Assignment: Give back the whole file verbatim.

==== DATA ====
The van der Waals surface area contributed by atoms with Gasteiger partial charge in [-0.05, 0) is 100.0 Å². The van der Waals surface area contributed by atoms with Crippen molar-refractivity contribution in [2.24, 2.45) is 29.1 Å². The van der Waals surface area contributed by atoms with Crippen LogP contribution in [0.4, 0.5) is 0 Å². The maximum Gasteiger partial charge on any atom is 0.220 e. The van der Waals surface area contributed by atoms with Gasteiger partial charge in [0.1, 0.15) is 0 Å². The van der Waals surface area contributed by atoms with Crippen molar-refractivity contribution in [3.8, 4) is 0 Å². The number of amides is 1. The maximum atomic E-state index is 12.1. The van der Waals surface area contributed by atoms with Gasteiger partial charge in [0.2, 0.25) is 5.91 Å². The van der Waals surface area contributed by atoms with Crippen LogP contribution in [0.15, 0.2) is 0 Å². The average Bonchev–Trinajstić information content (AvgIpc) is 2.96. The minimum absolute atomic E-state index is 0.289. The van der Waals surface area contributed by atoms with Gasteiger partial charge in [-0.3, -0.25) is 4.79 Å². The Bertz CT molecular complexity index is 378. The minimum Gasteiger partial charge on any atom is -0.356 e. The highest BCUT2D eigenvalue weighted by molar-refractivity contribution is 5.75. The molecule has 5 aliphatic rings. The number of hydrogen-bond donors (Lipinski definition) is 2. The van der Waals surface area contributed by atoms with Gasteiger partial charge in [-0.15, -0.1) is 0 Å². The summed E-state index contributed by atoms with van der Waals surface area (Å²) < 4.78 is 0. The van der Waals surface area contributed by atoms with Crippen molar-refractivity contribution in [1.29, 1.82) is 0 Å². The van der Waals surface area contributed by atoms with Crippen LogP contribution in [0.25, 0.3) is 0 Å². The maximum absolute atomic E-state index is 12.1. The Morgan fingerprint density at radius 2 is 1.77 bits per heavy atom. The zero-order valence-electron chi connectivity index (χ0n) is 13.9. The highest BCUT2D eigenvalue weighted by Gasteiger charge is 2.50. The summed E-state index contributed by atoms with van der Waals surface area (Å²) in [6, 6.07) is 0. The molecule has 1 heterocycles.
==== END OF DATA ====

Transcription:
The van der Waals surface area contributed by atoms with Gasteiger partial charge in [-0.05, 0) is 100.0 Å². The van der Waals surface area contributed by atoms with Crippen molar-refractivity contribution in [2.24, 2.45) is 29.1 Å². The van der Waals surface area contributed by atoms with Crippen LogP contribution in [0.4, 0.5) is 0 Å². The maximum Gasteiger partial charge on any atom is 0.220 e. The van der Waals surface area contributed by atoms with Gasteiger partial charge in [0.1, 0.15) is 0 Å². The van der Waals surface area contributed by atoms with Crippen molar-refractivity contribution in [3.8, 4) is 0 Å². The number of amides is 1. The maximum atomic E-state index is 12.1. The van der Waals surface area contributed by atoms with Gasteiger partial charge in [0.2, 0.25) is 5.91 Å². The van der Waals surface area contributed by atoms with Crippen LogP contribution in [0.15, 0.2) is 0 Å². The average Bonchev–Trinajstić information content (AvgIpc) is 2.96. The minimum absolute atomic E-state index is 0.289. The van der Waals surface area contributed by atoms with Gasteiger partial charge in [-0.3, -0.25) is 4.79 Å². The Bertz CT molecular complexity index is 378. The minimum Gasteiger partial charge on any atom is -0.356 e. The highest BCUT2D eigenvalue weighted by molar-refractivity contribution is 5.75. The molecule has 5 aliphatic rings. The number of hydrogen-bond donors (Lipinski definition) is 2. The van der Waals surface area contributed by atoms with Gasteiger partial charge in [-0.15, -0.1) is 0 Å². The summed E-state index contributed by atoms with van der Waals surface area (Å²) < 4.78 is 0. The van der Waals surface area contributed by atoms with Crippen molar-refractivity contribution in [1.29, 1.82) is 0 Å². The van der Waals surface area contributed by atoms with Crippen LogP contribution in [0.25, 0.3) is 0 Å². The maximum absolute atomic E-state index is 12.1. The Morgan fingerprint density at radius 2 is 1.77 bits per heavy atom. The zero-order valence-electron chi connectivity index (χ0n) is 13.9. The highest BCUT2D eigenvalue weighted by Gasteiger charge is 2.50. The summed E-state index contributed by atoms with van der Waals surface area (Å²) in [6, 6.07) is 0. The molecule has 1 heterocycles.